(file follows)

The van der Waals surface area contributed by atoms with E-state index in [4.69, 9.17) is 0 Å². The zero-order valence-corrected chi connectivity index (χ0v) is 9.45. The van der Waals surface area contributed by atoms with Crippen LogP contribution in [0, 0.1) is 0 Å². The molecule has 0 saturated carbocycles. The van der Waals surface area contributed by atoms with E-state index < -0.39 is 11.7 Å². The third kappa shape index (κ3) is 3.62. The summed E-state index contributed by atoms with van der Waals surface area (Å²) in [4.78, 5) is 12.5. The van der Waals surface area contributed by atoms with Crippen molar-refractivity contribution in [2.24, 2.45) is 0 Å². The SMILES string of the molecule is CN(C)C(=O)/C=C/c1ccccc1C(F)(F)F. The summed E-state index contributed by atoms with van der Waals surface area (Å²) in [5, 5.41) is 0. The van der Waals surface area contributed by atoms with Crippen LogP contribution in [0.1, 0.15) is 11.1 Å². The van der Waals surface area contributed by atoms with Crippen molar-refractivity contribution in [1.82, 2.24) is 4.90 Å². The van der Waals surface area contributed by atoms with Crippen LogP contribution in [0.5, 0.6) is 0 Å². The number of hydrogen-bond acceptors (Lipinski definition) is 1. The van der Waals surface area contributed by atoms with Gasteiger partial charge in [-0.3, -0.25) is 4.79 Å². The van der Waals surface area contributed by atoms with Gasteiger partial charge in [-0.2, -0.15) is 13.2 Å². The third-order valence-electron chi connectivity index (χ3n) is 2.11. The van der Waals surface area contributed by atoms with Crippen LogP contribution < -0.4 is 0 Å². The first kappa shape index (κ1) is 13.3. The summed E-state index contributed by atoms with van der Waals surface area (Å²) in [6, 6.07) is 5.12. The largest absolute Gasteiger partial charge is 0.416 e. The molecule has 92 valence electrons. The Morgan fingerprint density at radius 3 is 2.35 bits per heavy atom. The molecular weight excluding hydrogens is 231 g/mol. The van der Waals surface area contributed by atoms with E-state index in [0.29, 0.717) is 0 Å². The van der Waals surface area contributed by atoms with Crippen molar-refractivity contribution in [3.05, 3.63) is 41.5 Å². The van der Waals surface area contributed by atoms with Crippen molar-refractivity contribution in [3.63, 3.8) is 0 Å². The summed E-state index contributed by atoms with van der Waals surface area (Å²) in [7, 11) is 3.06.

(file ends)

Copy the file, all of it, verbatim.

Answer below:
The van der Waals surface area contributed by atoms with E-state index in [4.69, 9.17) is 0 Å². The zero-order valence-corrected chi connectivity index (χ0v) is 9.45. The van der Waals surface area contributed by atoms with Crippen LogP contribution in [0, 0.1) is 0 Å². The molecule has 0 saturated carbocycles. The van der Waals surface area contributed by atoms with E-state index < -0.39 is 11.7 Å². The third kappa shape index (κ3) is 3.62. The summed E-state index contributed by atoms with van der Waals surface area (Å²) in [4.78, 5) is 12.5. The van der Waals surface area contributed by atoms with Crippen molar-refractivity contribution in [2.24, 2.45) is 0 Å². The SMILES string of the molecule is CN(C)C(=O)/C=C/c1ccccc1C(F)(F)F. The summed E-state index contributed by atoms with van der Waals surface area (Å²) in [5, 5.41) is 0. The van der Waals surface area contributed by atoms with Crippen LogP contribution in [0.1, 0.15) is 11.1 Å². The van der Waals surface area contributed by atoms with Crippen molar-refractivity contribution in [1.82, 2.24) is 4.90 Å². The van der Waals surface area contributed by atoms with Crippen LogP contribution in [0.5, 0.6) is 0 Å². The number of hydrogen-bond acceptors (Lipinski definition) is 1. The van der Waals surface area contributed by atoms with Gasteiger partial charge in [-0.3, -0.25) is 4.79 Å². The van der Waals surface area contributed by atoms with Gasteiger partial charge in [-0.2, -0.15) is 13.2 Å². The third-order valence-electron chi connectivity index (χ3n) is 2.11. The van der Waals surface area contributed by atoms with Crippen LogP contribution < -0.4 is 0 Å². The first kappa shape index (κ1) is 13.3. The summed E-state index contributed by atoms with van der Waals surface area (Å²) in [6, 6.07) is 5.12. The largest absolute Gasteiger partial charge is 0.416 e. The molecule has 92 valence electrons. The Morgan fingerprint density at radius 3 is 2.35 bits per heavy atom. The molecular weight excluding hydrogens is 231 g/mol. The van der Waals surface area contributed by atoms with E-state index in [0.29, 0.717) is 0 Å². The van der Waals surface area contributed by atoms with Crippen molar-refractivity contribution in [3.05, 3.63) is 41.5 Å². The van der Waals surface area contributed by atoms with Crippen molar-refractivity contribution in [3.63, 3.8) is 0 Å². The summed E-state index contributed by atoms with van der Waals surface area (Å²) in [7, 11) is 3.06.